ST Faith’s High School has been plunged into uncertainty which may jeopardise the proper administration of the school after the Anglican Church obtained an interim interdict and peace order against the head and his deputy, but the Government has refused to recognise two teachers appointed to act during their absence.
This follows an interim interdict and peace order granted in Mutare last week on Thursday barring St Faith’s head, Mr Anold Makamba and his deputy, Mr Irvine Mudangwe from carrying out official duties at the school.
In an ex-parte application, the trustees of the Anglican Diocese of Manicaland and the St Faith’s High School Development Committee (SDC) were accusing the duo of public abuse of office, instigating community and pupils riots that rocked the school recently.
They want the two transferred from the school, which is also taking disciplinary and legal measures against 26 pupils and 24 community members who allegedly led the riots.
The applicants want Messrs Makamba and Mudangwe barred from “interfering with the affairs of the proper administration” of the school and maintain peace with the staff and pupils as well as stop inciting violence at the school.
The church further argued that it appointed the two to their current positions by virtue of them being church members, and thus holds at law the right to transfer them without them interfering with that discretion.
“The two are complicit to the disturbances that took place on November 13, 2021. In addition, the two’s acts and conduct caused further disturbances to Ordinary and Advanced levels pupils’ preparations for their final examinations.
‘‘The smooth running of these important public examinations will be affected by the chaotic scenario being created by the two who are running parallel offices of school head and deputy.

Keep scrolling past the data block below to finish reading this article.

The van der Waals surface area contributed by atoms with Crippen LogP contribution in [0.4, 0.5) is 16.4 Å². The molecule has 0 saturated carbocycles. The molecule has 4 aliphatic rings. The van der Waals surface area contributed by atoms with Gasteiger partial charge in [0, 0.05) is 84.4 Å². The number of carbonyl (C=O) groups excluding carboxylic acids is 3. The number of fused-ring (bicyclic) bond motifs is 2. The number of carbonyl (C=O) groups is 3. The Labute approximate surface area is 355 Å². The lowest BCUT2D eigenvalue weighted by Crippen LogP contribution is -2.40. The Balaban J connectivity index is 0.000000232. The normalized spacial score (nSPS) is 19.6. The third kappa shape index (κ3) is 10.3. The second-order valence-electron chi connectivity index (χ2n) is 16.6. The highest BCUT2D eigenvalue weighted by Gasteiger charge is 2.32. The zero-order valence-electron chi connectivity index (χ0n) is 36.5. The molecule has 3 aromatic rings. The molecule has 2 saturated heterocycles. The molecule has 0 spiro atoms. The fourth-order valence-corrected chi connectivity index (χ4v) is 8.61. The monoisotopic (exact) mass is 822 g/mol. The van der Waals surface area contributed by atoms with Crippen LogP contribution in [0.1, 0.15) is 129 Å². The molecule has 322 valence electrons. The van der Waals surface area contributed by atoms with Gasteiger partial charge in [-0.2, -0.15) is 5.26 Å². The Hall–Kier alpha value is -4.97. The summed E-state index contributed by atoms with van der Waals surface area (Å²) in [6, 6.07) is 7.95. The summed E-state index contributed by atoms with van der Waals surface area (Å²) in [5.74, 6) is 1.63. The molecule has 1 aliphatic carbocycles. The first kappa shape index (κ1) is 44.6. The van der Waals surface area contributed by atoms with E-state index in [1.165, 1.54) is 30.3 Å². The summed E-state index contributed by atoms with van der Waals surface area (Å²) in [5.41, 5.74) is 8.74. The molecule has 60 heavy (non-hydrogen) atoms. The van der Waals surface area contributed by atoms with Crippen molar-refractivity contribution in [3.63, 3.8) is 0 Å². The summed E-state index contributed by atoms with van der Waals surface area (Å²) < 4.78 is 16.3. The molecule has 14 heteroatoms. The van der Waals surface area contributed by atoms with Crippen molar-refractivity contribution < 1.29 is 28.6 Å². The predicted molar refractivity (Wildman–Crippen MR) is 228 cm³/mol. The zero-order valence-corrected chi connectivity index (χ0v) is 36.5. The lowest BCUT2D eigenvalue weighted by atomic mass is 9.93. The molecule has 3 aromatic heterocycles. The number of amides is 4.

‘‘Their conduct is also injurious to the good reputation and name of the church,” argued the applicants.
They also want the pair to pay costs of the suit at the attorney-client scale.
After getting the interim relief, the church, as the Responsible Authority, on November 19 appointed Mr Upenyu Kamuruko, an ordinary teacher, and Mr Taona Madziva, a senior master as acting head and deputy respectively.
Mr Madziva was forced to step down last week on Wednesday, while Mr Kamuruko, who is also a member of the church’s standing committee, asked for a two-day bed rest, after being snubbed by the Ministry of Primary and Secondary Education.
Outgoing Manicaland Provincial Education Director (PED), Mr Edward Shumba confirmed the crisis at the school, and said the ministry does not recognise any appointee besides the substantive head and his deputy.
He said the ‘‘appointees’’ will face misconduct charges for bulldozing their way into their ‘‘predecessors’’ offices and assuming ‘‘duties’’ without a proper hand-over-take-over.
“That is illegal. The church does not have the power to do that. The church is not the employer of these people. We do not know the administrative and leadership capabilities of the people they appointed. It is a poor way of handling a crisis. Even when you are in a crisis, you must still obey the law. What they did is against the law.